CRC Energy Efficiency Scheme

CRC Energy Efficiency Scheme

01 January 1970 by Katie Stockford

The CRC Energy Efficiency Scheme is a UK based scheme. It is administered by the Environment Agency in the England, the Scottish Environment Protection Agency in Scotland, Natural Resources Wales in Wales and the Northern Ireland Environment Agency in Ireland.

The aim of the CRC scheme is to cut CO2 emissions in public and private sector organisations who are high energy users. The energy covered under climate change agreements and the EU Emissions Trading System is not included.

The company meets the criteria to qualify if:

  • It has at least one settled half hourly electricity meter (sHHM)
  • It uses 6000 MWh or more of qualifying electricity supplied through sHHM’s

The above criteria are assessed at a group level so the entire UK organisational structure must be identified and whether the company is part of a group of companies. It is also mandatory for all UK government departments and devolved administrations; this is where the administrative, executive or legislation authority has been transferred to new institutions operating within a defined part of the UK, to register.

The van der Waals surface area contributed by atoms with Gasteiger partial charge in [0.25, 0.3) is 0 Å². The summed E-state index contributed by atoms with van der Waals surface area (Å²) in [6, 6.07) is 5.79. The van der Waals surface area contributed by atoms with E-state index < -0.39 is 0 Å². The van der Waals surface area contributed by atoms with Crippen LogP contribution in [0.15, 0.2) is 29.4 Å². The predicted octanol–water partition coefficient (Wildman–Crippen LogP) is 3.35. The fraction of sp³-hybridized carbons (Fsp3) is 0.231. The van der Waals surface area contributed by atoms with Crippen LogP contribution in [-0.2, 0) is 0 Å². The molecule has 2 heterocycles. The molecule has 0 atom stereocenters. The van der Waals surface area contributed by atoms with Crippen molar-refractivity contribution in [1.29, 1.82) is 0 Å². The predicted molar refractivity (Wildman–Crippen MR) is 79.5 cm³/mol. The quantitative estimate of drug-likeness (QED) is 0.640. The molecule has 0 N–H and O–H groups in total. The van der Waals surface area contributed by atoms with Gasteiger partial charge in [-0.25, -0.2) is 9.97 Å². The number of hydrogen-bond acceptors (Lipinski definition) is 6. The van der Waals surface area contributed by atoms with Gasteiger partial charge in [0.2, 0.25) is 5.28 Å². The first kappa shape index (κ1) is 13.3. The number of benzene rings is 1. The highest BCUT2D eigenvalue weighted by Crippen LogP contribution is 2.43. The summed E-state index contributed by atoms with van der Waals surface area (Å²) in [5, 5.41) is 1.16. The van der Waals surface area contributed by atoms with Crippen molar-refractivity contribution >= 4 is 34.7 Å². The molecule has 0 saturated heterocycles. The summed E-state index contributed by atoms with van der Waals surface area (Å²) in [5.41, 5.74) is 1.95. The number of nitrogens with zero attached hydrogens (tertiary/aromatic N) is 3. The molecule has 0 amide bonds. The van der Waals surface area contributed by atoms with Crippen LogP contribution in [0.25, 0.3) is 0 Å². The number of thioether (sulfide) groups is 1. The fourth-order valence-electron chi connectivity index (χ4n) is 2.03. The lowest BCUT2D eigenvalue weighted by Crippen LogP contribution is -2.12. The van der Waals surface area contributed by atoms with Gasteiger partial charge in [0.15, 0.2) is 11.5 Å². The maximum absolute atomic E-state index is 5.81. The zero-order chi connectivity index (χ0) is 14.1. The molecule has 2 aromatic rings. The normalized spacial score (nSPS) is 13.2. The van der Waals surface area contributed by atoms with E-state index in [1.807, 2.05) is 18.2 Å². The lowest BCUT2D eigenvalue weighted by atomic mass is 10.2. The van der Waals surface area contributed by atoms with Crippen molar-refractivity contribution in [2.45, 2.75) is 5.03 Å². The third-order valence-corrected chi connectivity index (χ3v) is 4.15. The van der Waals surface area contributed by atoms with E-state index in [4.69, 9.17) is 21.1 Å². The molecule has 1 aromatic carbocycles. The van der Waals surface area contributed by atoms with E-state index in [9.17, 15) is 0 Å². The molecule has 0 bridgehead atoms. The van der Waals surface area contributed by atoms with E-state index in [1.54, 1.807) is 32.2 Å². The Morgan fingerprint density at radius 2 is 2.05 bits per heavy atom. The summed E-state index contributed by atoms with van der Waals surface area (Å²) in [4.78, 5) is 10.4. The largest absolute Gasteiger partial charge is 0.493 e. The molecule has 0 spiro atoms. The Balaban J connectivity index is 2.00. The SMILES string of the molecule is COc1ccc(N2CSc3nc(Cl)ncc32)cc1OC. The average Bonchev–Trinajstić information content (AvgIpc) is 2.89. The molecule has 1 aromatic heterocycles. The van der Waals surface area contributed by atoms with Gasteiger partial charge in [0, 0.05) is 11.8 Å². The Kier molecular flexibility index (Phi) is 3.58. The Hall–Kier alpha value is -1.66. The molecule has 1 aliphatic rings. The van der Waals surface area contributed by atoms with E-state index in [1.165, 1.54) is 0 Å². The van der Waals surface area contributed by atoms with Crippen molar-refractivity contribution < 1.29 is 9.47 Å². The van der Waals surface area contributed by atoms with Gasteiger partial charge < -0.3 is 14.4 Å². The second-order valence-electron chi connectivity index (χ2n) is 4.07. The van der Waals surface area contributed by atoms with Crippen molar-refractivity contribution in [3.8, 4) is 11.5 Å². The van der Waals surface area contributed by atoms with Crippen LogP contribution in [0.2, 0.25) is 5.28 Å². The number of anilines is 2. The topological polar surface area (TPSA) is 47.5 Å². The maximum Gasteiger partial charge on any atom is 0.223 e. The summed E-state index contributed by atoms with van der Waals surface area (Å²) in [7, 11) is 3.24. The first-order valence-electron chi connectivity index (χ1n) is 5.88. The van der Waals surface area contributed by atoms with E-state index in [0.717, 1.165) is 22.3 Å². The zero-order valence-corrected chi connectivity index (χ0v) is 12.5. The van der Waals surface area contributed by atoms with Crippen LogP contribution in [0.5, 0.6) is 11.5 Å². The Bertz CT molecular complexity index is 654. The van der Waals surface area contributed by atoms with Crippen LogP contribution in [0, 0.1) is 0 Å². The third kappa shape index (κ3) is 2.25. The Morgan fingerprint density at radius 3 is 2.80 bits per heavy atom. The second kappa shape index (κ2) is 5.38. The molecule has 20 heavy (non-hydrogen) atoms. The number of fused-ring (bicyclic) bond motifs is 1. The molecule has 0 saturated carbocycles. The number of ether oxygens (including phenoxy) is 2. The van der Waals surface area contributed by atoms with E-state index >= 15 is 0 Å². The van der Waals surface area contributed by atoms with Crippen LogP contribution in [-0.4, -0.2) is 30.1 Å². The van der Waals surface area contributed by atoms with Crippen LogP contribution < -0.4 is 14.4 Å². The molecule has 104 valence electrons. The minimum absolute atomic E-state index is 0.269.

If registered, then the company must do the following:

  • Collate information about its energy supplies
  • Submit a report about its energy supplies
  • Buy and surrender allowances equal to the CO2 emissions that it has generated
  • Keep the Environment Agency updated about changes that could affect its CRC registration
  • Keep records about the companies energy supplies and organisation in an evidence pack

The CRC operates in phases, there have been two. They ran from:

  • Phase 1 - 1st April 2010 – 31st March 2014
  • Phase 2 - 1st April 2014 – 31st March 2019

In order to register for a phase, the company must do so in the qualification year that runs before the phase commencement date. So for phase 2, the company will have had to register within the dates 1st April 2012 and 31st March 2013. Only companies that qualify during the phase qualification years have to register. If the situation changes after the qualification year has ended which means that the company then fits the criteria or a new company is started that meets the criteria then they do not have to register until the next phase. 

If you register late, you could receive a fine of £5000 plus a daily fine of £500 for each working day until you register. The maximum fine that a company can be changed is £40,000 which equates to 80 days.

The cost of registering is £950 plus an annual subsistence fee of £1290.

For further information, please visit the following website

UK Office:

Unit 5.3 Paintworks, Bath Road,
Bristol BS4 3EH

Tel: +44 (0)117 325 4168


Site: CompanyX